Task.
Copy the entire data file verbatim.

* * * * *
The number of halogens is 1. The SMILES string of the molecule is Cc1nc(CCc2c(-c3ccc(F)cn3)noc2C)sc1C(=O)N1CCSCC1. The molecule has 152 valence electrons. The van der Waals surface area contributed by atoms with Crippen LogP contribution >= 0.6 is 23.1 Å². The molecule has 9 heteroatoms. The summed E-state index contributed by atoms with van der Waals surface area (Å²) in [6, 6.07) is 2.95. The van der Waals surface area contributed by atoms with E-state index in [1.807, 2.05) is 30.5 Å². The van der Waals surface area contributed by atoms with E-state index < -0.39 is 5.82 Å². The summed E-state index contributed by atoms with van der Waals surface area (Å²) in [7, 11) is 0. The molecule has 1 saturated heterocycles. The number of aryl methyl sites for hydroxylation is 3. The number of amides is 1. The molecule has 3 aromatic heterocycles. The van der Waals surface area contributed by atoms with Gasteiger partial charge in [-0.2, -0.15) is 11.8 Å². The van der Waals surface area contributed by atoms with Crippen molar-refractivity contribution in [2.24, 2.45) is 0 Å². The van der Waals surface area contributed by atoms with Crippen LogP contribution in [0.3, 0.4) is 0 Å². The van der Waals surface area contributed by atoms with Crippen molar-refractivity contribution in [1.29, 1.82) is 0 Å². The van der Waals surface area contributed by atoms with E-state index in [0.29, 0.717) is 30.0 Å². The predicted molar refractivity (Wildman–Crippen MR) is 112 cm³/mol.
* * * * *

The number of halogens is 1. The SMILES string of the molecule is Cc1nc(CCc2c(-c3ccc(F)cn3)noc2C)sc1C(=O)N1CCSCC1. The molecule has 152 valence electrons. The van der Waals surface area contributed by atoms with Crippen LogP contribution >= 0.6 is 23.1 Å². The molecule has 9 heteroatoms. The summed E-state index contributed by atoms with van der Waals surface area (Å²) in [6, 6.07) is 2.95. The van der Waals surface area contributed by atoms with E-state index in [1.807, 2.05) is 30.5 Å². The van der Waals surface area contributed by atoms with E-state index < -0.39 is 5.82 Å². The summed E-state index contributed by atoms with van der Waals surface area (Å²) in [7, 11) is 0. The molecule has 1 saturated heterocycles. The number of aryl methyl sites for hydroxylation is 3. The number of amides is 1. The molecule has 3 aromatic heterocycles. The van der Waals surface area contributed by atoms with Gasteiger partial charge in [-0.2, -0.15) is 11.8 Å². The van der Waals surface area contributed by atoms with Crippen molar-refractivity contribution in [2.24, 2.45) is 0 Å². The van der Waals surface area contributed by atoms with Crippen LogP contribution in [0.3, 0.4) is 0 Å². The van der Waals surface area contributed by atoms with Crippen molar-refractivity contribution in [1.29, 1.82) is 0 Å². The van der Waals surface area contributed by atoms with E-state index in [0.29, 0.717) is 30.0 Å². The predicted molar refractivity (Wildman–Crippen MR) is 112 cm³/mol.